The Gusmao government first proposed an austerity budget, including cuts to pensions and reduced food rations, but then reversed course earlier this year in a desperate attempt to defuse popular opposition. The revised budget proposal more than doubles allocated public spending, with much of the additional money subsidising rice, petrol, and construction works. Less than $US400 million ought to be withdrawn from the Petroleum Fund this year under the officially estimated "sustainable income", but Gusmao has taken out an additional $US290 million to cover the budget deficit blow-out.

A leaked memo prepared for the World Bank and IMF in May expressed concern over these developments and warned against changes to the Petroleum Law regulating maximum yearly expenditure. Fretilin has made a direct appeal along the same lines. The opposition party has initiated a constitutional challenge to the proposed budget, forcing President Horta to postpone its promulgation until legal proceedings are finalised.

Alkatiri has also sought to curry favour with the regional powers, and in recent months has met with the governments of Portugal, Indonesia, the US, and others. In June, he went to Washington and spoke with US Assistant Secretary of State Christopher Hill, Deputy Assistant Secretary Scott Marciel, and Congressman David Price, chairman of the House Democracy Assistance Commission. The Fretilin leader also held discussions with senior executives and officials at the World Bank, US Agency for International Development, National Democratic Institute for International Affairs, International Republican Institute, Millennium Challenge Corporation, and the Peterson Institute for International Economic Development.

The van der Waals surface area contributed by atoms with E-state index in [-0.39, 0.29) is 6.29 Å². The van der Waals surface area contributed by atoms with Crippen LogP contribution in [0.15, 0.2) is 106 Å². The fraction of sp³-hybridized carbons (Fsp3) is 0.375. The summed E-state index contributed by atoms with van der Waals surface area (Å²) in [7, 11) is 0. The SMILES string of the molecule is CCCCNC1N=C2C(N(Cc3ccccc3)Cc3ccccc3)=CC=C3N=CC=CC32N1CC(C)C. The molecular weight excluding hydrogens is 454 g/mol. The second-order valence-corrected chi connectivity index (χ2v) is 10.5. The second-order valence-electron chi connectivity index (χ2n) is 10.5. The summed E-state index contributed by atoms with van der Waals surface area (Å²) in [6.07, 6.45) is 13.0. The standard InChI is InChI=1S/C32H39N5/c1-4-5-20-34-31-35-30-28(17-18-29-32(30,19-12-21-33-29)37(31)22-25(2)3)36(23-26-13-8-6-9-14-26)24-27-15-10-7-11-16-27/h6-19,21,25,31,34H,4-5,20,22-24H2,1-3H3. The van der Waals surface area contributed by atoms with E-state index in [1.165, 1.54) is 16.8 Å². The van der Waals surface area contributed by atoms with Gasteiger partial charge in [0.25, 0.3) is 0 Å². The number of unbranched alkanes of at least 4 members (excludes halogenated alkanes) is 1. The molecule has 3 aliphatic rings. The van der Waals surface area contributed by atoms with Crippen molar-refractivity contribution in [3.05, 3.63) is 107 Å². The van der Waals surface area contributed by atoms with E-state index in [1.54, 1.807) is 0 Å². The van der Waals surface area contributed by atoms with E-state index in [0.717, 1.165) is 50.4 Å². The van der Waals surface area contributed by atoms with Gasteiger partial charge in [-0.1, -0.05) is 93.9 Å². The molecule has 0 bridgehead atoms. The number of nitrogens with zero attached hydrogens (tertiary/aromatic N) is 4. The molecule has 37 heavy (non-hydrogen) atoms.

A Fretilin press release boasted: "During the meetings Dr Alkatiri was praised for his leadership of the first constitutional government that established the foundations of an independent state—especially the Petroleum Fund, legal framework and functioning public administration—which enabled Timor-Leste to withstand the crisis of 2006 and allow a return to normalcy much faster than many expected."

Far from seeking to improve the lot of the impoverished population, Fretilin is advancing itself as a more responsible economic manager of the island's resources on behalf of the tiny local elite and the major powers.